More about cynosure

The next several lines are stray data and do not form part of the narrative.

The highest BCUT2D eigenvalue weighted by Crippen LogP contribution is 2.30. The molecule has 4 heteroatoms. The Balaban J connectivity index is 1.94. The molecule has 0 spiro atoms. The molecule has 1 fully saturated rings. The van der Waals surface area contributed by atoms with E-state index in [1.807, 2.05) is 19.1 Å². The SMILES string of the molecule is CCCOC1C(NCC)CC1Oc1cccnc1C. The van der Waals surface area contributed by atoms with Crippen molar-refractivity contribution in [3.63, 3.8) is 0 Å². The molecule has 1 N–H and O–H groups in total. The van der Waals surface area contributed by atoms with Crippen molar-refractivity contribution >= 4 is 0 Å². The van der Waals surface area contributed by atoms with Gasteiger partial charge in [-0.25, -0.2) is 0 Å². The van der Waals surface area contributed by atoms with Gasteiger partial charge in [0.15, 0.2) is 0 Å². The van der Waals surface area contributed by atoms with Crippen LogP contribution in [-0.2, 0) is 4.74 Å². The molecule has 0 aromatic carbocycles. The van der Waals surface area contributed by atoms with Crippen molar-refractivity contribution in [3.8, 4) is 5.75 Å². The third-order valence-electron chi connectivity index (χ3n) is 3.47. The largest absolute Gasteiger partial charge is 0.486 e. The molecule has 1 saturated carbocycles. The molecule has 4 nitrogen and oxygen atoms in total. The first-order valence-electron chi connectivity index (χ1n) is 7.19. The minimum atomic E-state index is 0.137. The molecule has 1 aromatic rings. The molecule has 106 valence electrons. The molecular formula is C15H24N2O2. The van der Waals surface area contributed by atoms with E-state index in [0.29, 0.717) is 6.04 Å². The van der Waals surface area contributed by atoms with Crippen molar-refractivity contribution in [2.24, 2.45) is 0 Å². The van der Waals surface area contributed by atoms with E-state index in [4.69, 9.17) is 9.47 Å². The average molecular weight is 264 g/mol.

In Greek Kynósoura means “dog’s tail” and is also the name of the constellation Ursa Minor (also known as the Lesser Bear, Little Bear, and especially in American usage, the Little Dipper). The first element of Kynósoura is the genitive singular of the Greek noun kúōn “dog, bitch, shepherd dog, watchdog.” Greek kúōn (and its stem kun-) come a very wide spread Proto-Indo-European noun kúwōn (stems kwon-, kun-) “dog,” source of Sanskrit śvā́ (also śuvā́) (stem śun-), Old Prussian sunis, Germanic (German) Hund “dog,” (Old English) hund, (English hound). Greek ourā́ “tail” is akin to Greek órrhos “rump” (from orso-) comes from Proto-Indo-European orsos “buttocks, rump, tail,” source of Germanic (German) Arsch and English arse (ass in American English). Cynosure entered English at the end of the 16th century.